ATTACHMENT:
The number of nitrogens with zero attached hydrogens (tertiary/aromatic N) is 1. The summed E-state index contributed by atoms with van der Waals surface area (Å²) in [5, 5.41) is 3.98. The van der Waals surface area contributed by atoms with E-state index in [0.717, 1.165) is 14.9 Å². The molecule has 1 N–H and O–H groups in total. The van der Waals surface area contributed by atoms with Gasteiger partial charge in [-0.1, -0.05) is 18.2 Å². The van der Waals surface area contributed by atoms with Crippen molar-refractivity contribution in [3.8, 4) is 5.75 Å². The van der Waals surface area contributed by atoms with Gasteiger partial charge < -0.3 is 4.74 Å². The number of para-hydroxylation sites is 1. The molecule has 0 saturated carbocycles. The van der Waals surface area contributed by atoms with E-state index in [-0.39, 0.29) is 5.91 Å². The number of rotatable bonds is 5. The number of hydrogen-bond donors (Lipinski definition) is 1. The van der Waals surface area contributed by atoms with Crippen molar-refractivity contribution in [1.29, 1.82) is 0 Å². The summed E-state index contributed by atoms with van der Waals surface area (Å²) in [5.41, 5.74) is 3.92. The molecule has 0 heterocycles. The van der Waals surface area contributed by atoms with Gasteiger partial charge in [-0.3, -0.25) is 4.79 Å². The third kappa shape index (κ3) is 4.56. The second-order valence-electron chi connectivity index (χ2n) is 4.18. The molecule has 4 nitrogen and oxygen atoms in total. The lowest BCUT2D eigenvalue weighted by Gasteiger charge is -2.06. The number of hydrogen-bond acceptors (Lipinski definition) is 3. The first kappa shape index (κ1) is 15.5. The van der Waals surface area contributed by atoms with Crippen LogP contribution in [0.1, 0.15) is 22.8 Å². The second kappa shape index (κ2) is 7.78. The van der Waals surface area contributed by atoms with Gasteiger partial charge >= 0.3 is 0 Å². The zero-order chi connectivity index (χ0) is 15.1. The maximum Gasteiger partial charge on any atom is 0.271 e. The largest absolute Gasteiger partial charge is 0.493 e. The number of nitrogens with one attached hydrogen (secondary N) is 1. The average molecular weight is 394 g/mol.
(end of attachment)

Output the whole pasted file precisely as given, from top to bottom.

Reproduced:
The number of nitrogens with zero attached hydrogens (tertiary/aromatic N) is 1. The summed E-state index contributed by atoms with van der Waals surface area (Å²) in [5, 5.41) is 3.98. The van der Waals surface area contributed by atoms with E-state index in [0.717, 1.165) is 14.9 Å². The molecule has 1 N–H and O–H groups in total. The van der Waals surface area contributed by atoms with Gasteiger partial charge in [-0.1, -0.05) is 18.2 Å². The van der Waals surface area contributed by atoms with Crippen molar-refractivity contribution in [3.8, 4) is 5.75 Å². The van der Waals surface area contributed by atoms with Gasteiger partial charge < -0.3 is 4.74 Å². The number of para-hydroxylation sites is 1. The molecule has 0 saturated carbocycles. The van der Waals surface area contributed by atoms with E-state index in [-0.39, 0.29) is 5.91 Å². The number of rotatable bonds is 5. The number of hydrogen-bond donors (Lipinski definition) is 1. The van der Waals surface area contributed by atoms with Crippen molar-refractivity contribution in [1.29, 1.82) is 0 Å². The summed E-state index contributed by atoms with van der Waals surface area (Å²) in [5.41, 5.74) is 3.92. The molecule has 0 heterocycles. The van der Waals surface area contributed by atoms with Gasteiger partial charge in [-0.3, -0.25) is 4.79 Å². The third kappa shape index (κ3) is 4.56. The second-order valence-electron chi connectivity index (χ2n) is 4.18. The molecule has 4 nitrogen and oxygen atoms in total. The lowest BCUT2D eigenvalue weighted by Gasteiger charge is -2.06. The number of hydrogen-bond acceptors (Lipinski definition) is 3. The first kappa shape index (κ1) is 15.5. The van der Waals surface area contributed by atoms with Crippen LogP contribution in [0.1, 0.15) is 22.8 Å². The second kappa shape index (κ2) is 7.78. The van der Waals surface area contributed by atoms with Gasteiger partial charge >= 0.3 is 0 Å². The zero-order chi connectivity index (χ0) is 15.1. The maximum Gasteiger partial charge on any atom is 0.271 e. The largest absolute Gasteiger partial charge is 0.493 e. The number of nitrogens with one attached hydrogen (secondary N) is 1. The average molecular weight is 394 g/mol.